How old are they?

Sounds like your elder dog was putting a teenager in her place, rather than anything to do 'position'. Older dogs will put up with puppy shenanigans and give them dispensation for all sorts of things, but when they reach a certain age they lose their puppy licence so-to-speak, all bets are off and they get roundly told off and reminded of appropriate adult behaviour etc.

My pup is a large breed, so still not mature, but was 1 on Sunday and my older boy definitely puts him in his place these days, where until recently he'd let him get away with all sorts of naughtiness.

Do keep a close eye on them though as bitch fighting can get very nasty and can't always be easily resolved. If it starts up again please take professional behavioural advice before it escalates.

TheKitchenWitch Mon 02-Jun-14 16:59:04

Neither is spayed, one is 8 and the other is 1.5. The younger one has had 2 seasons up to now. They synchronised almost immediately but there didn't seem to be any problems while they were actually on heat. Lots of mutual licking and cleaning.

ThePrisonerOfAzkaban Mon 02-Jun-14 17:00:20

More then likely the older dog is in some sort of pain, and he is protecting himself. Animals hide pain well especially around the owners as that is what they are trained to do. Hope you find out what's going on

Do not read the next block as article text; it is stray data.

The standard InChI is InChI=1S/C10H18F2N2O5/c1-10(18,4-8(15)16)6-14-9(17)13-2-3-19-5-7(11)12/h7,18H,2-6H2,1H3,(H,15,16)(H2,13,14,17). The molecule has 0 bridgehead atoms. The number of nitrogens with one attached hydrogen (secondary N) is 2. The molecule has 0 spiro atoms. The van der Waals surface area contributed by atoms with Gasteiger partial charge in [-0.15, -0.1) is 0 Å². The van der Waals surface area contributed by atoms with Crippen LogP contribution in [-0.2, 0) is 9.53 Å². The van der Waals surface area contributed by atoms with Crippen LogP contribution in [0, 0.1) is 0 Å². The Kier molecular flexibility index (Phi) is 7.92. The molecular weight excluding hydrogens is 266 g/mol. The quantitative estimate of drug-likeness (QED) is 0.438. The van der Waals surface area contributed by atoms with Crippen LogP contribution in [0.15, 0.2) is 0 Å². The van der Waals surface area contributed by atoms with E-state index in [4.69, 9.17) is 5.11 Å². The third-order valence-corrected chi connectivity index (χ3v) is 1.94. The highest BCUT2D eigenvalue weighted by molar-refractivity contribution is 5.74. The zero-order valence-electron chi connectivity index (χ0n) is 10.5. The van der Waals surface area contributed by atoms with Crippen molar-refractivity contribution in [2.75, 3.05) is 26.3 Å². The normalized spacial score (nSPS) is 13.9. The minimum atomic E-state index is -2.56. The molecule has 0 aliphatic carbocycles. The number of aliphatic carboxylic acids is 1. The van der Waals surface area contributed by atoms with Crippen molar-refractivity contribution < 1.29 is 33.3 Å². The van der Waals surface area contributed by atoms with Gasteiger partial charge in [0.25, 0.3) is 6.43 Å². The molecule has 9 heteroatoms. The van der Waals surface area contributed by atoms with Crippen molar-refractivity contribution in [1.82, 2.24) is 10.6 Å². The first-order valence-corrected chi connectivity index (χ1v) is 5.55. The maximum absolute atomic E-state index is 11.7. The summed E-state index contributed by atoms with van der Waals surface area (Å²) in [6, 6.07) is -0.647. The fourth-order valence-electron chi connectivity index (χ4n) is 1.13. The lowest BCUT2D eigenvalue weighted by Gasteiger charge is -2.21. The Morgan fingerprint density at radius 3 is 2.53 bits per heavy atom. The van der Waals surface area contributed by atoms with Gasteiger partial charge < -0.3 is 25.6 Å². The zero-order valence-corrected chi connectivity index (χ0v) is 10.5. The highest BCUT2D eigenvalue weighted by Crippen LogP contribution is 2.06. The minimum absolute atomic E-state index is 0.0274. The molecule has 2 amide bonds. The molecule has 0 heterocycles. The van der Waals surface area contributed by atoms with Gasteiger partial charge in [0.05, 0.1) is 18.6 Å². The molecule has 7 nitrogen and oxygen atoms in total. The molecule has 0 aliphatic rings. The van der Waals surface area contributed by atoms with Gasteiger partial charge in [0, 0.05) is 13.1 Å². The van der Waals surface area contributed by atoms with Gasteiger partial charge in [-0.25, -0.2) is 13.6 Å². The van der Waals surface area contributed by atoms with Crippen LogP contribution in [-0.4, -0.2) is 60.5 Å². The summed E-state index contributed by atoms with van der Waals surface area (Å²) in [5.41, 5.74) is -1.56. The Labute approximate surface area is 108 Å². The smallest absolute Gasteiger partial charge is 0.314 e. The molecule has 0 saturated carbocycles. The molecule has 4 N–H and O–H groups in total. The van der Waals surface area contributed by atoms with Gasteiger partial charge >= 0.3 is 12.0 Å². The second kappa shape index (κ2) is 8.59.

SpicyPear Mon 02-Jun-14 19:50:01

I agree what moosemama has said is most likely given younger dog's age - older dog is setting down some boundaries for the adolescent now she's becoming an adult. Absolutely also look out for any signs of pain in your other dog though. And do separate them when you can't supervise them if you still have any concerns at all as bitch fighting can get very nasty.

TheKitchenWitch Tue 03-Jun-14 10:23:16

Can I ask how did your older dog put the younger one in his place moosemama? And how often does it occur?

I'm keeping a close eye on them, and have a vet's appointment next week anyway for shots, so will get her to give ddog1 a proper checkup.

They are acting normally again now, although as I said, I notice that ddog2 is slightly more eager to show she's no threat - she's turning sideways, looking away, going down in her play-with-me position. But she doesn't seem fearful or upset.
Ddog1 seems much calmer and more relaxed.

moosemama Tue 03-Jun-14 11:08:14

Slightly different situation TKW, given that mine are both males and the older one would rather hide in his bed than stand up for himself generally speaking.